Studies have suggested that iodizing salt brings real economic returns of nine times the costand yet we don't do it. The reason is, I think, that the results are statistical, not visible. You can never look at a child afterwards and say, "This girl would have been retarded if it weren't for iodized salt." All you can do is note that retardation rates fall and that, a decade later, school performance improves significantly.
In my own work, I've learned similar precepts the hard way. Over the years, I've traipsed through Africa, writing about the scourge of AIDS. I've reported on heart-rending scenes, such as an orphan in Swaziland, named Nomzamo, who at the age of 11 found herself running her household after her parents died, struggling to feed, clothe, and discipline her two younger sisters. She woke them up in the morning, washed their clothes and cut their hair, cooked for them when there was food, consoled them when they cried, beat them when they misbehaved. Yet these columns on AIDS sank with barely a ripple. Readers already knew AIDS was catastrophic. It was a depressing topic whose awfulness their charitable contributions could only mitigate, and if they had to be at work in 30 minutes it was time to turn the page. They didn't really want to read a sad story about Nomzamo, because it just reminded them of all the world's miseries.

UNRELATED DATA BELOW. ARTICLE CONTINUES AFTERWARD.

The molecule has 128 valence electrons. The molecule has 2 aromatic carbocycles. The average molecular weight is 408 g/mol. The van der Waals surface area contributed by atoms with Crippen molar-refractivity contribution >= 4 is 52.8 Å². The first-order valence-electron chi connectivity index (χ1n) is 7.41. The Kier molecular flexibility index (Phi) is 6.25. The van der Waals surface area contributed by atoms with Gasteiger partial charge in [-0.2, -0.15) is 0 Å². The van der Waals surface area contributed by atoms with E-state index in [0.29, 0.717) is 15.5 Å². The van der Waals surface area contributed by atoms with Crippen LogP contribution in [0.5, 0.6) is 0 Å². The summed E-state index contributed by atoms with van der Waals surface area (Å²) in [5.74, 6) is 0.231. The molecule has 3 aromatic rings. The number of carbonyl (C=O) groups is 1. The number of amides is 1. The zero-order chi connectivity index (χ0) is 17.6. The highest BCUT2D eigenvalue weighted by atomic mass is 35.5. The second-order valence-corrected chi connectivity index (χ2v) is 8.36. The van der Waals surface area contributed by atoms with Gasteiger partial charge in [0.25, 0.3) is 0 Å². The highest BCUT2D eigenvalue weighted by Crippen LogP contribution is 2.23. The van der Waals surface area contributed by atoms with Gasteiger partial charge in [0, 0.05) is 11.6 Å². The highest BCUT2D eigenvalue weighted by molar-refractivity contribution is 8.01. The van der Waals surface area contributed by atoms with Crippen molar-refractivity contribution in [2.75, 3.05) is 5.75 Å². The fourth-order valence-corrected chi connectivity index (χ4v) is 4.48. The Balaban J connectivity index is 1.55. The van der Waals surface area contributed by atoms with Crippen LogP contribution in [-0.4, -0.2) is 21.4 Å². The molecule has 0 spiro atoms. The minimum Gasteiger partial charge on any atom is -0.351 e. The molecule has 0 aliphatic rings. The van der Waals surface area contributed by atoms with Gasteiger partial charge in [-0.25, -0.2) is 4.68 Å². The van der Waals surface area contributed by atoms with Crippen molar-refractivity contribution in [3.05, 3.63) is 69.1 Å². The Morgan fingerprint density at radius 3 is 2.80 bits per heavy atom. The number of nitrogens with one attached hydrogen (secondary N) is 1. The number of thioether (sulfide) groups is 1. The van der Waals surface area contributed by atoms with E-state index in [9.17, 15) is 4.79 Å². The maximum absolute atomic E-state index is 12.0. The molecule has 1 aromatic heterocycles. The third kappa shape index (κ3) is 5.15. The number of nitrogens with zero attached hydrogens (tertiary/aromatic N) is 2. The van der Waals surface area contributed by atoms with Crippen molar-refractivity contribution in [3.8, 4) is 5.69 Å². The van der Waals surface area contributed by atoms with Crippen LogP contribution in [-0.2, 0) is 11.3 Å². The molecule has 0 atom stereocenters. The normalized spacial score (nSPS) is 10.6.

In contrast, the columns that perhaps generated the greatest response were those about Mukhtar Mai, a Pakistani woman from a village in southern Punjab. Mukhtar is a rape victim who used compensation money to start a school, because she believes that education is the way to overcome the kind of attitudes that led to her rape. The first time I wrote about her, I was inundated with letters and more than $100,000 in checks for her. It took months to figure out how to get the money to her safely without incurring bank charges of $50 per check (particularly since many of the checks were for less than $50). Since then I've visited Mukhtar and written about her many times, and readers have sent a total of more than $500,000 to a fund I set up for her with Mercy Corps. She has used the money to start more schools, a women's shelter, a legal clinic, and other programs that have made a real difference for women in southern Punjab. Readers support her because she reflects a story of hope and triumph that makes them feel good.